Some subjective tips on how to easily increase your chances of getting a great job after a technical interview for software engineering positions.
A technical interview is one of the most important factors in recruiting for software engineering positions. The reason for that is quite obvious — it checks what we need from programmers: the ability to solve problems, knowledge of data structures and algorithms, communication skills, etc. On the Internet, you can find countless typical interview questions for all languages and levels. However, since I started conducting technical interviews I’m still surprised by how a small number of people prepare for a technical interview. And I mean a whole interview — not only how to code some lines in a given programming language. Even a few hours spent on preparations can have a huge impact on the results and open for you a door for a dream job. So why do so many people neglect it? I believe some of them just don’t know how to prepare. If you are in that group — don’t worry! Below you can find some of my subjective tips on how to easily prepare for technical interviews and increase your chances of getting a good job. Interested? Let’s start with actions you can take before an interview.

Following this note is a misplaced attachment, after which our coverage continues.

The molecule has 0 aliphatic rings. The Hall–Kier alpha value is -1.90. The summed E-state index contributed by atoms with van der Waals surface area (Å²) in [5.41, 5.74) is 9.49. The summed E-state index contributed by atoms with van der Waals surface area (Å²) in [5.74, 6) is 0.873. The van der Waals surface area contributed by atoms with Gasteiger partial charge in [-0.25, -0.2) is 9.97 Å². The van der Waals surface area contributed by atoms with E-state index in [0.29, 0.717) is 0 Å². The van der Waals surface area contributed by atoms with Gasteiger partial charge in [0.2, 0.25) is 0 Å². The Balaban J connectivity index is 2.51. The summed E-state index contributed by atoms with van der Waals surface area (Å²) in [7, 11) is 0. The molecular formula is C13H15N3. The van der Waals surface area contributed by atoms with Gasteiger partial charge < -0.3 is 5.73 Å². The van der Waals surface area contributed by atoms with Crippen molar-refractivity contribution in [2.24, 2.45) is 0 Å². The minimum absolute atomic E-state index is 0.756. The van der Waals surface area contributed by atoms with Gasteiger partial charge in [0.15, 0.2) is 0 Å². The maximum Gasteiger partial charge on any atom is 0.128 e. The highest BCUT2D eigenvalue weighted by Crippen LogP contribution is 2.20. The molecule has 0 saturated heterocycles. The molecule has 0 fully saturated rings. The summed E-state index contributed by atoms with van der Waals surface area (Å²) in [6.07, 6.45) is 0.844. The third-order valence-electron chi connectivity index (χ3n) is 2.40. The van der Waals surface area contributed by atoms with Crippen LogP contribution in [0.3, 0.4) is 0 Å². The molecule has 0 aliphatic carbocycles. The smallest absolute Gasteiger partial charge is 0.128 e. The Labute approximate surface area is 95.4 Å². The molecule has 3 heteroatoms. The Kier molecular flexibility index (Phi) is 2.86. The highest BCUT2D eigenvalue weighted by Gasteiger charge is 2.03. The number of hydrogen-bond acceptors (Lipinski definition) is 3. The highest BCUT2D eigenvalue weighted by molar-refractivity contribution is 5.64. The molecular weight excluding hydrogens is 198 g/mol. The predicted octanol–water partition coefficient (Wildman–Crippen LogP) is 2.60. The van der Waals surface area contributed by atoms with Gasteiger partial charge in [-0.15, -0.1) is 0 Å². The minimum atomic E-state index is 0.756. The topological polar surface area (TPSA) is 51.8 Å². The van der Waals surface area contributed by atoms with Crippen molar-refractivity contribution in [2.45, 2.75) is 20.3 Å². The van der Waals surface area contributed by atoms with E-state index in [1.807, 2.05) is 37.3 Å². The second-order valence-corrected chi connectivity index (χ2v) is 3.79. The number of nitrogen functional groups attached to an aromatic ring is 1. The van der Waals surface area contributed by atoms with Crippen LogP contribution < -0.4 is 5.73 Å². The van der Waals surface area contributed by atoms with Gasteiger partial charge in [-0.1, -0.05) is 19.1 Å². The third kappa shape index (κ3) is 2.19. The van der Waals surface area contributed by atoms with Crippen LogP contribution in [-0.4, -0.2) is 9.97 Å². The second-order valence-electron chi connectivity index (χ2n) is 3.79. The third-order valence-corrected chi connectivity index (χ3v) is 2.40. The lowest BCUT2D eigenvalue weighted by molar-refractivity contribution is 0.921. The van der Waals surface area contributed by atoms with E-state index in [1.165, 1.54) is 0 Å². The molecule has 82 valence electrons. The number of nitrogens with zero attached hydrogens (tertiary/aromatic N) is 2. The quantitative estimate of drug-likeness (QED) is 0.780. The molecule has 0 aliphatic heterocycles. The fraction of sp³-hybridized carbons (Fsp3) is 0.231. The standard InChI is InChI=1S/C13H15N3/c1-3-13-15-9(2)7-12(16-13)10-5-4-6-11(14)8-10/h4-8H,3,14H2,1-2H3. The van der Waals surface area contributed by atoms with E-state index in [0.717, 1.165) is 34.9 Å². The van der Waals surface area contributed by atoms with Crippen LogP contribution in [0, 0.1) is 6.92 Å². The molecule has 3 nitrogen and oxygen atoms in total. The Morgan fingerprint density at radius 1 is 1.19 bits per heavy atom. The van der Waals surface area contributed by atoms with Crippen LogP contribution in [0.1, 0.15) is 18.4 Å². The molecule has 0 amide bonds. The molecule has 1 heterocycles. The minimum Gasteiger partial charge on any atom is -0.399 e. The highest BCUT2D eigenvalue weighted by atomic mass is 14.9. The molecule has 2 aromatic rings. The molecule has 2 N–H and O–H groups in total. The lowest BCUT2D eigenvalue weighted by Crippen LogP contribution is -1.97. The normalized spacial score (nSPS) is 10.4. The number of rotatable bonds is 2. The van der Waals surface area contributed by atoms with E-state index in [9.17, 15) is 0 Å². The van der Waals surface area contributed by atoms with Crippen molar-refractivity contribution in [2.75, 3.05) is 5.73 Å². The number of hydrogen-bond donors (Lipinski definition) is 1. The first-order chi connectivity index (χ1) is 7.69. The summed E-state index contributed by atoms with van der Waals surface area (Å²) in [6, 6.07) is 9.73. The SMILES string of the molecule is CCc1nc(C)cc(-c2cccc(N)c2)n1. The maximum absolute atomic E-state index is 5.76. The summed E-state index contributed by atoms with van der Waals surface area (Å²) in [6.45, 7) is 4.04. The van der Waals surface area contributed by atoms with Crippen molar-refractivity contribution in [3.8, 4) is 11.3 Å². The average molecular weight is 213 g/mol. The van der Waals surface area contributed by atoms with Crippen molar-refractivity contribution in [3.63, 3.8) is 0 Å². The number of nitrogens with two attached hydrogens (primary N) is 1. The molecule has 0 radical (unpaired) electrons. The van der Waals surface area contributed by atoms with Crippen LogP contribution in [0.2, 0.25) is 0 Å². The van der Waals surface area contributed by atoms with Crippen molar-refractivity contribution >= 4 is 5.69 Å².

“Plans are nothing, planning is everything” ~Dwight D. Eisenhower
“Plans are nothing, planning is everything” — those words said by Dwight D. Eisenhower are still actual, even today, many years after his death. For obvious reasons you don’t know which exact question will be asked during your interview or which data structure will be needed to solve a problem. Nevertheless, you can (and you should) prepare yourself before an interview. There are many websites with typical programming tasks where you can practice — like Hackerrank or Leetcode. There are awesome, but the majority of candidates already know how to use them so I will not describe them in detail in that article. It’s enough to mention they contain many programming/algorithmic problems in different programming languages and on different levels. You can practice problem-solving on them writing your code in an interactive workspace and checking solutions via automated tests. If you don’t know them yet, you…